A few years ago, our magazine's graphic designer and his wife took their three children to a Life Chain.
Life Chains are formed in towns across the United States as people quietly stand along major streets, carrying signs that declare "Abortion Kills Children" and "Jesus Forgives and Heals." Most people who drive by just look out their car windows, either too timid to react or confused by the sight of men, women and children lining the streets holding anti-abortion signs.
Pro-life supporters honk their horns and wave in encouragement. Vocal pro-abortion supporters yell sound bites of argument from their cars. Some shout curses and make obscene gestures.
Their children were not old — 14, 11 and 10 — but our designer and his wife decided they should be there, not only to stand up for the lives of babies, but also to learn. He said they wanted to show their children that the abortion debate wasn't just academic. "They need to see that this is real, that this is about actual people."
The children were quick studies. "Why are people so angry?" their 11-year-old son asked after one car passed with a barrage of obscenities. That opened a family discussion about how people react when their basic beliefs are challenged. "It isn't just about abortion laws," he told his children. "It touches what people think about God and people."
Ultimately, this father and mother want their children to grow up not only aware of the moral debates swirling around them, but also prepared to stand for their Christian convictions. The Life Chain was just one experience to help accomplish that.
It's hard to keep up with the issues that Christians, especially Christian leaders, can address. Abortion, pornography, gambling, Sunday blue laws — on and on. One December, a Colorado minister encouraged Christians to boycott any local retailer who wished customers "Happy Holidays" instead of "Merry Christmas."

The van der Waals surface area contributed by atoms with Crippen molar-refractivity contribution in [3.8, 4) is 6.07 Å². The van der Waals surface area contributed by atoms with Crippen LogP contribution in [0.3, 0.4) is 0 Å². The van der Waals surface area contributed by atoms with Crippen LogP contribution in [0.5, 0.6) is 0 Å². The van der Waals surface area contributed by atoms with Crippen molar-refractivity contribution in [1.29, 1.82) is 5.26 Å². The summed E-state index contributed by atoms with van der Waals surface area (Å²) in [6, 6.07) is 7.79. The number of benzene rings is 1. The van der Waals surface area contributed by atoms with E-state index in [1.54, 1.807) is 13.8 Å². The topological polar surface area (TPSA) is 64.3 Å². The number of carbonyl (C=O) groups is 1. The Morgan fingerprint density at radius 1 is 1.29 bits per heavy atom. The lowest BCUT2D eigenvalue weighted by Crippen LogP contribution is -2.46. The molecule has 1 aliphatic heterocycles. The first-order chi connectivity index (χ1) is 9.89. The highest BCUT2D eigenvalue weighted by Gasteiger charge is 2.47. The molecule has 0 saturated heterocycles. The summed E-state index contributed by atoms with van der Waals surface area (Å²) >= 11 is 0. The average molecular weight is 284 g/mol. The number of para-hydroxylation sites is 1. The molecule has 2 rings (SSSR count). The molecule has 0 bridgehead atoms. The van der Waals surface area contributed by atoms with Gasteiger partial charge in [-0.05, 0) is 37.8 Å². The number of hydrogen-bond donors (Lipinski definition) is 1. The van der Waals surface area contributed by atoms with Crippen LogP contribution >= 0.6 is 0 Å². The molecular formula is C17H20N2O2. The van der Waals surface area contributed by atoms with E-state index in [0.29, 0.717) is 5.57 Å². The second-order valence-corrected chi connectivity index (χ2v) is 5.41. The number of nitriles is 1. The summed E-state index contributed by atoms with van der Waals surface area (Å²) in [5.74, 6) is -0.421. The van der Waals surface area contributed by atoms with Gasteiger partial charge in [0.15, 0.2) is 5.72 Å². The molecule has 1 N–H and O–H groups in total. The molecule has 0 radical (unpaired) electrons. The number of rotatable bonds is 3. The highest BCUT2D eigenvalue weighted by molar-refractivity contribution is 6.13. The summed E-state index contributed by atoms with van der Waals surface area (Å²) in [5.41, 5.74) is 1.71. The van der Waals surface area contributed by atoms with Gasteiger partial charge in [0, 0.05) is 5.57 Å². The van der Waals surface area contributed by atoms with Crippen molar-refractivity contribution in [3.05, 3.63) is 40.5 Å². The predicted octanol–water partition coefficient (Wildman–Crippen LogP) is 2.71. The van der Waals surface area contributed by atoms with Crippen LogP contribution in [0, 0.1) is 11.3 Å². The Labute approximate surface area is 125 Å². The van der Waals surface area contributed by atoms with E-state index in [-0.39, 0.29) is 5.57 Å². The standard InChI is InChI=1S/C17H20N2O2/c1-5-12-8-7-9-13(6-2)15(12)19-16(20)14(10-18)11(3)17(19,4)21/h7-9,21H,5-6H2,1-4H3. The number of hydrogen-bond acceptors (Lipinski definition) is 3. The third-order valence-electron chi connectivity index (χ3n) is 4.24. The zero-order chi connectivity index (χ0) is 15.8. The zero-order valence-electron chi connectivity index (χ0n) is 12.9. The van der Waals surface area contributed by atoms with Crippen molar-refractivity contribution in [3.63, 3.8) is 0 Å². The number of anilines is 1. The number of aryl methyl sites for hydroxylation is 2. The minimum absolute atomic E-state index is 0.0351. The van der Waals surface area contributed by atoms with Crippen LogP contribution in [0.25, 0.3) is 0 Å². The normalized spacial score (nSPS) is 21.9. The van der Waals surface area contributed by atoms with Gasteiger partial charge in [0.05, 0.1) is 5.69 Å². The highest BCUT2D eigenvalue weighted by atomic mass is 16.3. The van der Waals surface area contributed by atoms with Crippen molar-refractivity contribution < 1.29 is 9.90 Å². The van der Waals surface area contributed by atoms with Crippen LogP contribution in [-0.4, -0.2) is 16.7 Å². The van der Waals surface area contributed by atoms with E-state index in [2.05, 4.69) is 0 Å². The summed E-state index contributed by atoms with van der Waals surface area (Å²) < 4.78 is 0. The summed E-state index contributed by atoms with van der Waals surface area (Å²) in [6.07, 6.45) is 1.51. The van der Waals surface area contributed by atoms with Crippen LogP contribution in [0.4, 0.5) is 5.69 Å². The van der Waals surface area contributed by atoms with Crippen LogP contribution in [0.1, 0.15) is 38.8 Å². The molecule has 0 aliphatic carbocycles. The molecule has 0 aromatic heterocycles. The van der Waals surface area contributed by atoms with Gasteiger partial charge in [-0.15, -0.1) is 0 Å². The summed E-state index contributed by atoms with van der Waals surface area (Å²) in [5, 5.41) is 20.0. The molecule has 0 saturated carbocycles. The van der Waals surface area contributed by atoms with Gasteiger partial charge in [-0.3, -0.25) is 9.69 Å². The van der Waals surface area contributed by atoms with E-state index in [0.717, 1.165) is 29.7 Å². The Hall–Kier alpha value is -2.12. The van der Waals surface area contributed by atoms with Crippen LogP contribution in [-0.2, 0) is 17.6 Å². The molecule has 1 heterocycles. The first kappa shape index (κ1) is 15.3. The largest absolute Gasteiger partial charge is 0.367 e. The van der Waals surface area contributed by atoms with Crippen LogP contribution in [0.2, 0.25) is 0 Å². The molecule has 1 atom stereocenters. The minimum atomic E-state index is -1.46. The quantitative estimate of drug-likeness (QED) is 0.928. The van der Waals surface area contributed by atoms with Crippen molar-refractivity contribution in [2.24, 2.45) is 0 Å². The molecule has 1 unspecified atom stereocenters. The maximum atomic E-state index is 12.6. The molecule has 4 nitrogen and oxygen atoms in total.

Several ministers I know have decided it is too much. "There's always some issue we can speak about," one said. "But I worry about getting distracted from my main task: to preach the Word."
Proclaiming the gospel is indeed a minister's first call — but the Bible has some words about moral issues too. People in the church need to hear what the Lord thinks about how we use our time, spend our money and make our decisions.
But even if we are reluctant to speak up about social concerns, there is another audience to consider — the one at home. As our designer and his wife know, parents have a responsibility to prepare our children for standing up for what is right, and ministers have a unique opportunity to do that.
Our children will hear (or hear about) what we say from the pulpit or print in the church newsletter. They will see how (and how often) we stand for the truth. When our public words match our personal deeds, we can help our children understand the issues at stake and encourage them to stand up for truth.
I think of Joshua. When faced with a stark choice between outspoken faithfulness and mixed allegiances to other gods, he boldly announced, "As for me and my household, we will serve the Lord" (Joshua 24:15). Ministers say that every time they speak up for righteousness — and their children are watching.
A father’s greatest influence is not what he teaches his children, nor the pride he instills through great accomplishment or recognition. It is who he is, the presence he shares, the time spent with his kids, the love for his family he models, the values and priorities by which he lives, the commitment he makes to his God.
Ever feel like you wear a mask to cover up who you are as a pastor's kid? Do you feel like you have to hide the real you? Growing up in a minister's home, I felt like I was always smiling through the pain or putting on an attitude to please the people of my father's church — but not necessarily my God.
Ever feel like you need to wear a mask to cover up who you are? Are you concerned that, if people knew who you really are and how you really felt, they wouldn't understand?